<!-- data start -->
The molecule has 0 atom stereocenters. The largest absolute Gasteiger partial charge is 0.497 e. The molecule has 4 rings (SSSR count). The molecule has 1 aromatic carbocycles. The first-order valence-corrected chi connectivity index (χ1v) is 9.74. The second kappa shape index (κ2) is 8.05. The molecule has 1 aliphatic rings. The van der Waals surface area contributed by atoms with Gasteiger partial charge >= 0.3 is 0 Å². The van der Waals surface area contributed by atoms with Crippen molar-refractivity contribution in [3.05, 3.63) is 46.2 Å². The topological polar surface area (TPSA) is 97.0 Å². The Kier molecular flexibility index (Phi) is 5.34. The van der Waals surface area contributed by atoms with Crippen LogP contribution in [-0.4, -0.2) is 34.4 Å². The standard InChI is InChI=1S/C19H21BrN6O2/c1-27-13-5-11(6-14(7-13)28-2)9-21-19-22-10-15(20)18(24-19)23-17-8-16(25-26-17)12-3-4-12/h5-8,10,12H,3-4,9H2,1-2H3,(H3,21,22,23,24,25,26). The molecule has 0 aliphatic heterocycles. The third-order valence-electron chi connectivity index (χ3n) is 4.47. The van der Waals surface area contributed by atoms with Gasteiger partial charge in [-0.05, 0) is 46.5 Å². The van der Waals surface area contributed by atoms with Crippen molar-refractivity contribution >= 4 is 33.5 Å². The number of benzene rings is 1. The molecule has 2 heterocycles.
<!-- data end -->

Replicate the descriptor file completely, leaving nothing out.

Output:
The molecule has 0 atom stereocenters. The largest absolute Gasteiger partial charge is 0.497 e. The molecule has 4 rings (SSSR count). The molecule has 1 aromatic carbocycles. The first-order valence-corrected chi connectivity index (χ1v) is 9.74. The second kappa shape index (κ2) is 8.05. The molecule has 1 aliphatic rings. The van der Waals surface area contributed by atoms with Gasteiger partial charge >= 0.3 is 0 Å². The van der Waals surface area contributed by atoms with Crippen molar-refractivity contribution in [3.05, 3.63) is 46.2 Å². The topological polar surface area (TPSA) is 97.0 Å². The Kier molecular flexibility index (Phi) is 5.34. The van der Waals surface area contributed by atoms with Crippen LogP contribution in [-0.4, -0.2) is 34.4 Å². The standard InChI is InChI=1S/C19H21BrN6O2/c1-27-13-5-11(6-14(7-13)28-2)9-21-19-22-10-15(20)18(24-19)23-17-8-16(25-26-17)12-3-4-12/h5-8,10,12H,3-4,9H2,1-2H3,(H3,21,22,23,24,25,26). The molecule has 0 aliphatic heterocycles. The third-order valence-electron chi connectivity index (χ3n) is 4.47. The van der Waals surface area contributed by atoms with Gasteiger partial charge in [-0.05, 0) is 46.5 Å². The van der Waals surface area contributed by atoms with Crippen molar-refractivity contribution >= 4 is 33.5 Å². The number of benzene rings is 1. The molecule has 2 heterocycles.